Hedge Fund and Insider Trading News: Kyle Bass, Cliff Asness, Crispin Odey, Tiger Management, Axsome Therapeutics Inc (AXSM), Alphabet Inc (GOOGL), and More

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Kyle Bass: China Trade Pact Short of Real Reform would be ‘Dumbest Deal Trump has Ever Done’ (CNBC)
Hedge fund manager Kyle Bass, a longtime China critic, told CNBC on Monday that President Donald Trump needs to avoid striking a deal with Beijing solely for agricultural purchases. “If all we’re going to do is get them to buy some soybeans and let them continue to rape and pillage us by stealing [intellectual property] from us every year, then that will be the dumbest deal Trump’s ever done in his life,” said Bass. “I know he’s done some humdingers,” claimed the founder and chief investment officer of Hayman Capital Management.

Cliff Asness’ AQR has Placed Bets Against Adyen and Worldline, Two of Europe’s Biggest Players in the Buzzy Payments Space (Business Insider)
Payments company Adyen Global’s soaring stock price — it’s up more than 50% since it went public last June — has attracted another short-seller. AQR, which runs more than $190 billion across its hedge funds, mutual funds, and other products, recently shorted the company, according to data company Breakout Point which tracks short positions in European companies. This follows a $115 million bet against the company by Mapleline Capital in February.

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Pearson Mauled by Tiger Cub Hedge Funds as Short Bets Pay Off (Market Watch)
Four ‘Tiger Cub’ hedge funds have won big from Pearson’s PSON, +0.49% stock plunge as hefty bets against the company paid off. A number of U.S. hedge funds with short positions in the educational publisher have netted millions. Pearson’s stock plunged 14% on Thursday after the educational publisher warned on profits, blaming weaker U.S. university sales. The British company said U.S. students were moving away from textbooks to digital products “more rapidly than anticipated.” Four Tiger Cub hedge funds, managed by those who used to work at the famous Tiger Management investment firm, were among the big winners, according to short-selling data company Breakout Point.

Crispin Odey: I am Not Backing No-deal Brexit as Shorting Opportunity (The Guardian)
Crispin Odey, the hedge fund manager who is a leading backer of a no-deal Brexit and Boris Johnson, has dismissed claims his support is motivated by an opportunity to make millions from short-selling UK companies and the pound as “absolute rubbish”. Odey told the Guardian he was optimistic about the prospects for the UK after Brexit, denied influencing strategy at No 10 and said his fund had an overall “neutral” position on UK stocks. The founder of Odey Asset Management said he had spoken to Boris Johnson only once since he became Conservative leader, “two days after, to say congratulations”. He added: “I am an observer. When it comes to his strategy, I am not involved.”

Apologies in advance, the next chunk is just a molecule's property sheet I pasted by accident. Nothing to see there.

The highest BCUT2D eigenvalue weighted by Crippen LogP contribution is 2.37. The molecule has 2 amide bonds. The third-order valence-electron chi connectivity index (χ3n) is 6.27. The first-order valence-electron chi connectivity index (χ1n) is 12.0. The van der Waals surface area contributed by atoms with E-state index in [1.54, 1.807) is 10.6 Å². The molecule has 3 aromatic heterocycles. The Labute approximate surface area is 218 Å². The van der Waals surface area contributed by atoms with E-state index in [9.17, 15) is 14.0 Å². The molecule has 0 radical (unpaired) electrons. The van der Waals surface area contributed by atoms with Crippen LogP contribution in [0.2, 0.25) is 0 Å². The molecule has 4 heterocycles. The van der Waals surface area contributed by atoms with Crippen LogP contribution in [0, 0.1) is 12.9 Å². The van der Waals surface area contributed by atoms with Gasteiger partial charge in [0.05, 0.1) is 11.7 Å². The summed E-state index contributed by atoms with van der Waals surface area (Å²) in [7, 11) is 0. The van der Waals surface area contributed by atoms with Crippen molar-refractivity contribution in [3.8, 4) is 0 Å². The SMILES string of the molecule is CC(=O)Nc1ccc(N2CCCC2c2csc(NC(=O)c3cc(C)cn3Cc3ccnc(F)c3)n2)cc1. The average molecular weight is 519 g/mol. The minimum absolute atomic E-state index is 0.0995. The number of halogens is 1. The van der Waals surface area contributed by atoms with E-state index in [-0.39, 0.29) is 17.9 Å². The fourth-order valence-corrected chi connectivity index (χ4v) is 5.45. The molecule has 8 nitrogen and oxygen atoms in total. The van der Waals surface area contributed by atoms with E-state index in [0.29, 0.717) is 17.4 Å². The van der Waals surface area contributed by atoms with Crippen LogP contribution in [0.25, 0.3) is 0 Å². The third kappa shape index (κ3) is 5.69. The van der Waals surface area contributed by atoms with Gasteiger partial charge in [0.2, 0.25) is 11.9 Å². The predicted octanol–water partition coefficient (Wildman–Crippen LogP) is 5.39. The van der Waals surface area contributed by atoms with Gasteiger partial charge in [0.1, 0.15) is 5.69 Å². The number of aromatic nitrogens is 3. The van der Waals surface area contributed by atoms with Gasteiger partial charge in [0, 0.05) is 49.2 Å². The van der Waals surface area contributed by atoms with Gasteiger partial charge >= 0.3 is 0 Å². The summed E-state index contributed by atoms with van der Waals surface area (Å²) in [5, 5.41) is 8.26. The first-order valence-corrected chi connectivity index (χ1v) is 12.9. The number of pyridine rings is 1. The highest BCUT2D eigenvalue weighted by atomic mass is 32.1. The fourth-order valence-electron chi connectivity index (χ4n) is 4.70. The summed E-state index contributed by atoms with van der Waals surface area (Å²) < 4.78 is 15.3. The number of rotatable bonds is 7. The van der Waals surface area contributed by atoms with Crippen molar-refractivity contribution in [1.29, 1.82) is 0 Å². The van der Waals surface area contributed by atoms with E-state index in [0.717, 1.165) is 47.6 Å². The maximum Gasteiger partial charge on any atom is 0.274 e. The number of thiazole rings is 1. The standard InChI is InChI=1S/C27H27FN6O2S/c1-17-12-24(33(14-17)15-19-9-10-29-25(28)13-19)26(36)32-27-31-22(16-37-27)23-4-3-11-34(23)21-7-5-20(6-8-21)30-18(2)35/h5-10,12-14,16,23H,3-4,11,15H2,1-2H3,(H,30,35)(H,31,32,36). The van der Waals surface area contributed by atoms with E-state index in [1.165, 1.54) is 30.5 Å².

D.E. Shaw Pushes Plan to Break Up Emerson Electric (Bloomberg)
Hedge fund D.E. Shaw is reportedly planning to push for a breakup of automation-equipment maker Emerson Electric Co. Bloomberg Opinion columnist Brooke Sutherland has the details on “Bloomberg Daybreak: Americas.” Her opinions are her own. (Source: Bloomberg)

How Tom Steyer Went from Finance to Running Against ‘the Corporate Stranglehold’ (Yahoo Finance)
Tom Steyer made billions of dollars on his ability to understand how corporations work. From 1986 until 2012, he founded and ran Farallon Capital Management. His hedge fund managed money for “institutions, including college endowments, charitable foundations and pension plans, and for high net worth individuals.” The company made Steyer a billionaire, and continues to operate today. In a 2017 interview with Forbes, Steyer gave some insight into what drew him into the investing field in the first place-and it wasn’t politics.

Hedge Funds Resume Selling Oil as Focus Turns Back to Economy: John Kemp (Reuters)
LONDON (Reuters) – Hedge funds resumed selling petroleum as Saudi Arabia ramped up output following attacks on its oil installations and the focus shifted back to the poor health of the global economy and oil consumption. Hedge funds and other money managers sold 16 million barrels of futures and options in the six major petroleum contracts in the week to Sept. 24, after buying a total of 144 million in the previous two weeks.

US Fund Managers Seek Options to Hedge Against Brexit Risk (HedgeWeek.com)
So far in the media, Brexit has been discussed from an essentially British perspective. But the implications – especially in the case of a no-deal departure from the EU – could have an impact far beyond the borders of the UK. Marianne Scordel of Bougeville Consulting looks at some of the steps US fund managers have taken in an attempt to Brexit-proof their businesses… The referendum took place over three years ago now, and the whole process can be compared at times to a cat crying to leave the house, only to remain on the mat once the door is opened, unsure as to whether to venture out or not.

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